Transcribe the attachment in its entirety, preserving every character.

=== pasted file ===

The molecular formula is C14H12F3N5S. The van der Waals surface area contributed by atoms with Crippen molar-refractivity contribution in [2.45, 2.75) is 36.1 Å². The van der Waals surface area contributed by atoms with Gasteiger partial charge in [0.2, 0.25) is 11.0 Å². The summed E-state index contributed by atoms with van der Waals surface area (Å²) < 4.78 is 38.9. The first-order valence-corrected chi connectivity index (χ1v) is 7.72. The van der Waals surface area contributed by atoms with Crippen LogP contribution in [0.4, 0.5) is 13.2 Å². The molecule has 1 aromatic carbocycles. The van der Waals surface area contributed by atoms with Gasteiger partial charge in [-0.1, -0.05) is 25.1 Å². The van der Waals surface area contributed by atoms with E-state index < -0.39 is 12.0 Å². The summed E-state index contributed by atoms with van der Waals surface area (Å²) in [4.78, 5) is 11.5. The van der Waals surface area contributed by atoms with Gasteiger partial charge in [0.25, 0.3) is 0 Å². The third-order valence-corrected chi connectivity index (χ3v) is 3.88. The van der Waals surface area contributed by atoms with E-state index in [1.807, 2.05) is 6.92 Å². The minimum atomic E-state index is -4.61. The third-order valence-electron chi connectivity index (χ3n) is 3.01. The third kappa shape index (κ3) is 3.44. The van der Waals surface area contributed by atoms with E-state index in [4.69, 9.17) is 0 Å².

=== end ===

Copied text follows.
The molecular formula is C14H12F3N5S. The van der Waals surface area contributed by atoms with Crippen molar-refractivity contribution in [2.45, 2.75) is 36.1 Å². The van der Waals surface area contributed by atoms with Gasteiger partial charge in [0.2, 0.25) is 11.0 Å². The summed E-state index contributed by atoms with van der Waals surface area (Å²) < 4.78 is 38.9. The first-order valence-corrected chi connectivity index (χ1v) is 7.72. The van der Waals surface area contributed by atoms with Crippen LogP contribution in [0.4, 0.5) is 13.2 Å². The molecule has 1 aromatic carbocycles. The van der Waals surface area contributed by atoms with Gasteiger partial charge in [-0.1, -0.05) is 25.1 Å². The van der Waals surface area contributed by atoms with E-state index < -0.39 is 12.0 Å². The summed E-state index contributed by atoms with van der Waals surface area (Å²) in [4.78, 5) is 11.5. The van der Waals surface area contributed by atoms with Gasteiger partial charge in [0.25, 0.3) is 0 Å². The third-order valence-corrected chi connectivity index (χ3v) is 3.88. The van der Waals surface area contributed by atoms with E-state index in [1.807, 2.05) is 6.92 Å². The minimum atomic E-state index is -4.61. The third-order valence-electron chi connectivity index (χ3n) is 3.01. The third kappa shape index (κ3) is 3.44. The van der Waals surface area contributed by atoms with E-state index in [4.69, 9.17) is 0 Å².